FLEDGE and Topics: the post-cookie adtech ecosystem remains a work in progress

There are some positive noises in Google’s recent announcements, but there’s plenty of work still to be done on their cookie replacements.

As the Origin Trials prepare to start in earnest, Lukasz Wlodarczyk, VP of Programmatic Ecosystem Growth & Innovation at RTB House, digs deeper into how FLEDGE and Topics are shaping up…

Given Google’s key position in the global digital advertising ecosystem, the industry has been eagerly awaiting further news from the search giant about its plans for ad bidding, targeting and measurement in the privacy-first, post-third-party cookie era.

Late last month, Google shared more details of two new proposed post-cookie solutions for advertisers, known as FLEDGE and Topics, which have been developed in collaboration with a number of other ad tech companies (including RTB House). These new solutions are expected to be made available for testing by ad tech firms later this year.

The first of these proposed solutions, FLEDGE, stands for ‘First Locally-Executed Decision over Groups Experiment’. The basic idea behind this approach is that ad bid and targeting decisions happen at the device level. In other words, the user's browser on their device – rather than the adtech platform – stores information about what that person is interested in. This significantly reduces the volume of personal data being shared across the adtech ecosystem, while giving advertisers and publishers a non-intrusive, privacy-compliant mechanism with which to serve personalised ads. 

Google’s latest announcement provides some details of the upcoming Origin Trials of the FLEDGE API [application programming interface]. Many of the elements included in the full FLEDGE specification will not be available within the first Trials, including: Aggregated Reporting API, serving as a tool for understanding campaign outcomes from the business perspective; and k-anonymity limitation, for ensuring privacy protection. The initial Origin Trials will not be available on mobile devices. 

Positive moves

This latest announcement is positive overall, improving the industry’s understanding of the scope of tests that will be possible in the months ahead. Two of the most exciting inclusions in the specification are Product-level TURTLEDOVE and Outcome-based TURTLEDOVE, created and championed by RTB House. We’re pleased to see these contributions be made available as tools, designed to provide a measurable impact on the efficacy of advertising, and at the same time, protect the privacy of users.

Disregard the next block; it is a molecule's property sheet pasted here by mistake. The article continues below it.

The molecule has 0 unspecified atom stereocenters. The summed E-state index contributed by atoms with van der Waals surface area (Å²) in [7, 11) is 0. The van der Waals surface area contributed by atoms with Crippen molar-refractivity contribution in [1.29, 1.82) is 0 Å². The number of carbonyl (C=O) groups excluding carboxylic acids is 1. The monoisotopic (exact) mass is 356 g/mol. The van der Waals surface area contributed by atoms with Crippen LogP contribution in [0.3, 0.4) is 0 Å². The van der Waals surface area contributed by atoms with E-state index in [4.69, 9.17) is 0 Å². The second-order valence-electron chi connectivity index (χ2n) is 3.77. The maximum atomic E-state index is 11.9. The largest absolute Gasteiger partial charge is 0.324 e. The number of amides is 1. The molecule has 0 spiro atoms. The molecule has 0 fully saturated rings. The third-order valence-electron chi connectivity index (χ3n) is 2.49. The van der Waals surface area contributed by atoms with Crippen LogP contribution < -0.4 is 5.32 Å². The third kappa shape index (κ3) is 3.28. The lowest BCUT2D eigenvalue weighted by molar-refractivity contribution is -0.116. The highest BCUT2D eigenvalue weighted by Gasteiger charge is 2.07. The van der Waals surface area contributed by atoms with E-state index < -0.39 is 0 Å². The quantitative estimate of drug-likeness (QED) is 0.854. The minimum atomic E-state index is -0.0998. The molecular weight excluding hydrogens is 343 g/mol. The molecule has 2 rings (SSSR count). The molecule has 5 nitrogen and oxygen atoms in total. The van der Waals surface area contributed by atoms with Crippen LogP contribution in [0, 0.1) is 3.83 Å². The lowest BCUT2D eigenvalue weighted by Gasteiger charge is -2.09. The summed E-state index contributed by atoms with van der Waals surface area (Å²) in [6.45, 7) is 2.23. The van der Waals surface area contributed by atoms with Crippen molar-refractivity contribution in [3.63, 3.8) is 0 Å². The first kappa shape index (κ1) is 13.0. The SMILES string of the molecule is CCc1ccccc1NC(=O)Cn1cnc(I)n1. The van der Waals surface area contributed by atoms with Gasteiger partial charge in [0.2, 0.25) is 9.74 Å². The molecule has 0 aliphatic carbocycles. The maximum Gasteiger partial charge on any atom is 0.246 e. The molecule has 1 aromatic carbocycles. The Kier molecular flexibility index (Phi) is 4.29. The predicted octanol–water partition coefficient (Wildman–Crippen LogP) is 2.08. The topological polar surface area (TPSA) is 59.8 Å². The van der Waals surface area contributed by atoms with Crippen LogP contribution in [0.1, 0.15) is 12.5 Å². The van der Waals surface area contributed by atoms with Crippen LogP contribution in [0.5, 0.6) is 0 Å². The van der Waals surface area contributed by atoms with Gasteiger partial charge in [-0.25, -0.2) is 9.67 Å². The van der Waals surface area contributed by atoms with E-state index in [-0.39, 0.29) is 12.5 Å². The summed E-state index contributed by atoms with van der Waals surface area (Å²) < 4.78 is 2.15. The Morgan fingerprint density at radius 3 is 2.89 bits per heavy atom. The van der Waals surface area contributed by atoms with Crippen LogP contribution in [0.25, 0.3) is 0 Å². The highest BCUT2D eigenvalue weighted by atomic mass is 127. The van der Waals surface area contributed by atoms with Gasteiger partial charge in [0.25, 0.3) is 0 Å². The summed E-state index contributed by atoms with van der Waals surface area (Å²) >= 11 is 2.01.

Google’s decision to make a publisher opt-in mechanism the default (with both the FLEDGE and Topics APIs) gives publishers more control over who will take part in the auction through auction configuration. It improves the transparency of the buying channels compared to the current state, which is also beneficial for publishers. This move is also in line with IAB Tech Lab proposal on buyers.json.

However, there are still several key questions that remain unanswered. For example, we are yet to find out when exactly the trials start or what percentage of Chrome traffic will be included in the Trials. It is also still unclear how browser-side resource management will work. What will be the split of computational power between the buyers? What will the browser do if there are too many interest groups for evaluation? Ensuring a level playing field for all entities regardless of their size will be a challenge for Google and is likely to be a hot topic of debate as more about the FLEDGE API becomes known.

Topics under discussion

Google has also recently offered an overview of its Topics API system, which will categorise a website’s hostname from an overall list of 350 topics to help with ad targeting. As yet, it’s unclear whether publishers will have control over the topics their sites represent or whether an in-browser algorithm will assign topics for them.

One clear privacy benefit gained from using generalised topics is the negation of third-party data based on tracking users’ cross-site behaviour and the fact that users become anonymous within groups. When privacy is considered, there’s no question that this is a move in the right direction.

In Topics API, individual users are assigned five topics within the set of 350, meaning brands should theoretically be able to reach new audiences using topics relating to users’ interests. This approach could be used in combination with contextual targeting, providing a greater level of precision over when to serve relevant ads. 

However, concerns have already been voiced that the Topics API, as proposed, appears to have a skewed focus towards larger entities, rather than SMEs. The more websites a company appears on, the more likely it is to get topics to target, disproportionately favouring large social networks, multi-category big publishers, supply-side platforms and ad networks.

A further problem identified is that larger websites containing countless sub-topics, such as any major news publication, will only match topics linked to the overall website domain. 

The global adtech system remains a work-in-progress; however, the latest announcements from Google and the general direction of the ad tech industry should be seen as positive developments. This is just the beginning of what will be a constructive discussion on how we, as an industry, can successfully adapt to maintain user privacy, advertising efficacy and true competitiveness in the advertising market field.